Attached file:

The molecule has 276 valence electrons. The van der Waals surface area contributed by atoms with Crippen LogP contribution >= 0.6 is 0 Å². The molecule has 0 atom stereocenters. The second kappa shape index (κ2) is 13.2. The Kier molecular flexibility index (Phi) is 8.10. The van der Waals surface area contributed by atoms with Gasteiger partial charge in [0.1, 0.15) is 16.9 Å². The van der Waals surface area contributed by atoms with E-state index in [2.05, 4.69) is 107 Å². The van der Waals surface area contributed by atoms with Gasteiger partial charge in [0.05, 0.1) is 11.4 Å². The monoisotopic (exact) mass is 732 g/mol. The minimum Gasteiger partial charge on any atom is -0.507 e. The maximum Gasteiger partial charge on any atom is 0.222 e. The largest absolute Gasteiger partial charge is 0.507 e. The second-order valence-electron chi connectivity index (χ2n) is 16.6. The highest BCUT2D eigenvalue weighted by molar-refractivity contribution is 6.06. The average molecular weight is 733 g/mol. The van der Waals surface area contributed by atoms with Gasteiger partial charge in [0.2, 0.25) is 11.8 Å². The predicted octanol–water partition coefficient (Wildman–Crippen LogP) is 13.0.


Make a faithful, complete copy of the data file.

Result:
The molecule has 276 valence electrons. The van der Waals surface area contributed by atoms with Crippen LogP contribution >= 0.6 is 0 Å². The molecule has 0 atom stereocenters. The second kappa shape index (κ2) is 13.2. The Kier molecular flexibility index (Phi) is 8.10. The van der Waals surface area contributed by atoms with Gasteiger partial charge in [0.1, 0.15) is 16.9 Å². The van der Waals surface area contributed by atoms with E-state index in [2.05, 4.69) is 107 Å². The van der Waals surface area contributed by atoms with Gasteiger partial charge in [0.05, 0.1) is 11.4 Å². The monoisotopic (exact) mass is 732 g/mol. The minimum Gasteiger partial charge on any atom is -0.507 e. The maximum Gasteiger partial charge on any atom is 0.222 e. The largest absolute Gasteiger partial charge is 0.507 e. The second-order valence-electron chi connectivity index (χ2n) is 16.6. The highest BCUT2D eigenvalue weighted by molar-refractivity contribution is 6.06. The average molecular weight is 733 g/mol. The van der Waals surface area contributed by atoms with Gasteiger partial charge in [0.2, 0.25) is 11.8 Å². The predicted octanol–water partition coefficient (Wildman–Crippen LogP) is 13.0.